Version 2.4 for iOS – Login Support, Tweet Attribution, and More
Version 2.4 of Read It Later for iOS has been approved and should be appearing in the app store shortly.
One long-standing issue with Read It Later has been accessing content behind a subscription or login wall. Many users are subscribers to sites like the Wall Street Journal, ESPN Insider, and Harpers. However, it was a messy ordeal to provide RIL access to these users’ accounts. Without a standardized way to access each site and without APIs, it was difficult to create a solution that wasn’t overly complicated or inconsistent to the user. I held off on implementing this until I settled on an ideal solution. This solution has finally materialized in 2.4.
The new solution is simple and elegant. To manage your site accounts and subscriptions, open the new account manager in the options screen. Then, simply select the sites you have accounts for, enter your account information and voilà, you’ll be able to access your content in Read It Later, even offline. There are no limits to where/how you can save your content. You can continue to save with the bookmarklet, extensions, and through third-party Twitter or news apps.
Note this feature is in Read It Later Pro only
Links saved from Twitter will now display the original tweet that contained the link and give you the ability to retweet it directly. This not only allows you to remember where/why you saved a link, but allows you to respond to and/or give credit to the original poster after reading!
This will work on new links saved after updating to 2.4. For the tweet to be saved with your link, the Twitter client you used to save the link with needs to support this new feature. Three Twitter apps already support this feature (Echofon, SimplyTweet, and Gravity) and more are on the way. If you use another Twitter client and would like this feature, I recommend you suggest it the app’s developers.
(Twitter Client Developers: see the new ‘ref_id’ parameter in the #add and #send APIs)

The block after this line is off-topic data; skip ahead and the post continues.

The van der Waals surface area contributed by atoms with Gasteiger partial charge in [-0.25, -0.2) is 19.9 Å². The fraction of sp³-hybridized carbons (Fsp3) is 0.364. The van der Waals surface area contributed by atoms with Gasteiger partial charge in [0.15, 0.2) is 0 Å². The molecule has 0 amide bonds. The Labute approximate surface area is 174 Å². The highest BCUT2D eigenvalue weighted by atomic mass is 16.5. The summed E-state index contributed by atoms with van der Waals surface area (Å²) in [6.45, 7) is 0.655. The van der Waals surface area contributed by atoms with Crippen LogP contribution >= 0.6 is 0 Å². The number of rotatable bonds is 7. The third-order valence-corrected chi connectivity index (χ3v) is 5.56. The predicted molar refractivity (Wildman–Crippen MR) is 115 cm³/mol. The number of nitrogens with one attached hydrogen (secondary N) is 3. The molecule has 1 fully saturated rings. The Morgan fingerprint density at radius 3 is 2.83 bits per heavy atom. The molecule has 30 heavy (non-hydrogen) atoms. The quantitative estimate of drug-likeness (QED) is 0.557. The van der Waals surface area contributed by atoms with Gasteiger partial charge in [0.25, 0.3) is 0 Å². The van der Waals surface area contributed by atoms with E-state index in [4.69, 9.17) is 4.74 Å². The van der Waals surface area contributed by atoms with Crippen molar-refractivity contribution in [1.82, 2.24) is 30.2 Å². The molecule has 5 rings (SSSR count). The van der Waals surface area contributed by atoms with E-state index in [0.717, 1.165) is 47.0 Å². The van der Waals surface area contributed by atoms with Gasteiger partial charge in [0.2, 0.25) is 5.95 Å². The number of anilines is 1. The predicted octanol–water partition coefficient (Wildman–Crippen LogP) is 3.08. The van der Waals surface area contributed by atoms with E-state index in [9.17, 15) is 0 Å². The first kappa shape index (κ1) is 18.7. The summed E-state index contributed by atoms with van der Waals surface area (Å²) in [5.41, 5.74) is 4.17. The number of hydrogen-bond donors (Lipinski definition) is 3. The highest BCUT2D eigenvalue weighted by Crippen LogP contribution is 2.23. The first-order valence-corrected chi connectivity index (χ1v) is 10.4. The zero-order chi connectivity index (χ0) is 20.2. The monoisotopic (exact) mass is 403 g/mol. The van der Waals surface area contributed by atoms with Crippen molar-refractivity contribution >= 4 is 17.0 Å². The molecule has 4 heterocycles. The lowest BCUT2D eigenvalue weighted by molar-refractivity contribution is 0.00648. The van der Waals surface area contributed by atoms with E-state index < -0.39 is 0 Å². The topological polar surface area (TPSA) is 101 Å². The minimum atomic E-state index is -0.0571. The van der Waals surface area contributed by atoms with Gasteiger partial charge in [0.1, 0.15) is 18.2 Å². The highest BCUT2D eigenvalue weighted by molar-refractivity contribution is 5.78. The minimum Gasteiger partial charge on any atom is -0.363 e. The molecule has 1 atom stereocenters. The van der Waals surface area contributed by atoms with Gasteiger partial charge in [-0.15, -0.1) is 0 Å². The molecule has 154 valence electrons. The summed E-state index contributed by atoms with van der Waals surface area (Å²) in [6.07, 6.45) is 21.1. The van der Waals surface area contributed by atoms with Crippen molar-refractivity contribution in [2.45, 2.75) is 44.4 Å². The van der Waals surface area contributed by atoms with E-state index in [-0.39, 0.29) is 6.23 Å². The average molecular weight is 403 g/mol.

The #longreads Twitter hash tag is a fantastic way to discover the best longform content on the web. The tag forms a feed of longform content posted by readers and publications that are recognizing the trend. This feed is grazed over and curated by three great services that all support Read It Later:
Longform.org – Posts new and classic non-fiction articles, curated from across the web and separated into a number of categories.
LongReads.com – A curated feed of longform content, updated daily.
Byliner – A new discovery and discussion site for readers who enjoy longform articles and short form books that is launching at the end of the month.
Now, when sharing an article on Twitter that is 1500 words or more, Read It Later will suggest adding the #longreads hash tag to your post. If you read a great longform article, I encourage you to share it with the rest of us by using the #longreads hash tag.
Version 2.4 also fixes a number of important issues in the previous release.
Fixed: Performance/Lag Issue – a bug in the Article View caused a major performance degradation after viewing a few articles. This has been fixed for good.
Fixed: Digest Recategorization Issue – a bug in Digest caused some topics to appear empty after recategorizing an item.
Fixed: Evernote/Email Article View Encoding – articles in some non-english languages would appear incorrectly when sharing to Evernote or emailing the full Article View
Fixed: Incomplete Web Views After Update – Please see this page for a description of the issue.